• Libya can now reimagine itself: With Qaddafi no longer in control after a six-month civil war, Libyans can finally begin to create an identity based on the ideals of democratic citizenship…. – CS Monitor, 8-22-11
  • Juan Cole: Top ten myths about the Libya warReuters, 8-22-11
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Full Text August 22, 2011: President Barack Obama’s Statement on Events in Libya — Qaddafi Regime Coming to an End

POLITICAL SPEECHES & DOCUMENTS

OBAMA PRESIDENCY & THE 112TH CONGRESS:

President Obama on Libya: The future is in the Hands of its People

Source: WH, 8-22-11
President Obama remarks on the Situation in Libya

President Barack Obama remarks on the situation in Libya during a statement on Martha’s Vineyard, Mass., Aug. 22, 2011. (Official White House Photo by Chuck Kennedy)

This afternoon, following a call with the National Security Council, President Obama spoke about the evolving situation in Libya. Over the past six months, the United States has worked with allies to protect the people of Libya from Muammar Qaddafi’s brutality and support them as they seek the opportunity for the citizens of Libya to determine their own destiny. Today, President Obama said, “The Qaddafi regime is coming to an end, and the future of Libya is in the hands of its people,” making it clear that the courage of the Libyan people has brought freedom within reach:

Earlier this year, we were inspired by the peaceful protests that broke out across Libya.  This basic and joyful longing for human freedom echoed the voices that we had heard all across the region, from Tunis to Cairo.  In the face of these protests, the Qaddafi regime responded with brutal crackdowns.  Civilians were murdered in the streets.  A campaign of violence was launched against the Libyan people.  Qaddafi threatened to hunt peaceful protestors down like rats.  As his forces advanced across the country, there existed the potential for wholesale massacres of innocent civilians.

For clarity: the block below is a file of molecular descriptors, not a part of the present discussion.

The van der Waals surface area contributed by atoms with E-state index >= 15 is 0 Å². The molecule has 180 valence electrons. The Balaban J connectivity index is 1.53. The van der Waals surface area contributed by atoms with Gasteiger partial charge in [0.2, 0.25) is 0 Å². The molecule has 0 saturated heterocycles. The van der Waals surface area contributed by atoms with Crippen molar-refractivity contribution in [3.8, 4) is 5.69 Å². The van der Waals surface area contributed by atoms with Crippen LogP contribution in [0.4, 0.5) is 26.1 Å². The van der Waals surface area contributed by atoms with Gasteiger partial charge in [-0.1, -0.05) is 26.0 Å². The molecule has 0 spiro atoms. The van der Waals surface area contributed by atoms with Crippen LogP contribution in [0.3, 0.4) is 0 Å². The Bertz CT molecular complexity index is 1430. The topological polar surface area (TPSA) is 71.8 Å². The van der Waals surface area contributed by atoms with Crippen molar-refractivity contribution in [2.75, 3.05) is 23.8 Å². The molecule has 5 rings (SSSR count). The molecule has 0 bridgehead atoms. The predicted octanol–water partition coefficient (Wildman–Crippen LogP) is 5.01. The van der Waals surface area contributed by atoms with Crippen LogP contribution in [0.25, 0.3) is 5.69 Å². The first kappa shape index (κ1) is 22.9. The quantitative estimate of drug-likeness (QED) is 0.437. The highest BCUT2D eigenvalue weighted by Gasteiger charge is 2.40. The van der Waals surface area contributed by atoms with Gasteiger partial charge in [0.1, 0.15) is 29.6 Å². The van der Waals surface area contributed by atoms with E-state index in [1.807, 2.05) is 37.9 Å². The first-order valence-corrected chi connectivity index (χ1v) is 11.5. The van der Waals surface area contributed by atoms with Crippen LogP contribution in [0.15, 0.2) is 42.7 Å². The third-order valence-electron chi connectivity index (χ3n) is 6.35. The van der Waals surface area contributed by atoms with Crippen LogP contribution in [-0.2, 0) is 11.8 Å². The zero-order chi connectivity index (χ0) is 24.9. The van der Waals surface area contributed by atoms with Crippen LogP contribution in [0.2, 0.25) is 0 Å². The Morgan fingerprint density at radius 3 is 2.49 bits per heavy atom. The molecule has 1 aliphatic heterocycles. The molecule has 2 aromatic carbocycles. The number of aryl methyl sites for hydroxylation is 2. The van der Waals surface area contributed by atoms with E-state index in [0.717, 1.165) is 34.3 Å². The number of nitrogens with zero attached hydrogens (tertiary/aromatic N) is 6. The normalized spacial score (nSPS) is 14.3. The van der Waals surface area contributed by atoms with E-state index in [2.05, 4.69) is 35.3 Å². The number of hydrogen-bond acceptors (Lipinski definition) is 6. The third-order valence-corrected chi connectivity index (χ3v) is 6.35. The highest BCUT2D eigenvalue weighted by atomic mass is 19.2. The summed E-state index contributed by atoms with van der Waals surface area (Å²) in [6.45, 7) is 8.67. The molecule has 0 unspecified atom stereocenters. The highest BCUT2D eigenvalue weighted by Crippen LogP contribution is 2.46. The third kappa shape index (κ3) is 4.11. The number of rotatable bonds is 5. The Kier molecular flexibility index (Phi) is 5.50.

In the face of this aggression, the international community took action.  The United States helped shape a U.N. Security Council resolution that mandated the protection of Libyan civilians.  An unprecedented coalition was formed that included the United States, our NATO partners and Arab nations.  And in March, the international community launched a military operation to save lives and stop Qaddafi’s forces in their tracks.

In the early days of this intervention the United States provided the bulk of the firepower, and then our friends and allies stepped forward.  The Transitional National Council established itself as a credible representative of the Libyan people.  And the United States, together with our European allies and friends across the region, recognized the TNC as the legitimate governing authority in Libya.

Over the last couple days, the situation in Libya has reached a tipping point. President Obama addressed the role Qaddafi could still play in decreasing bloodshed as his regime comes to an end:

For over four decades, the Libyan people have lived under the rule of a tyrant who denied them their most basic human rights.  Now, the celebrations that we’ve seen in the streets of Libya shows that the pursuit of human dignity is far stronger than any dictator.  I want to emphasize that this is not over yet.  As the regime collapses, there is still fierce fighting in some areas, and we have reports of regime elements threatening to continue fighting.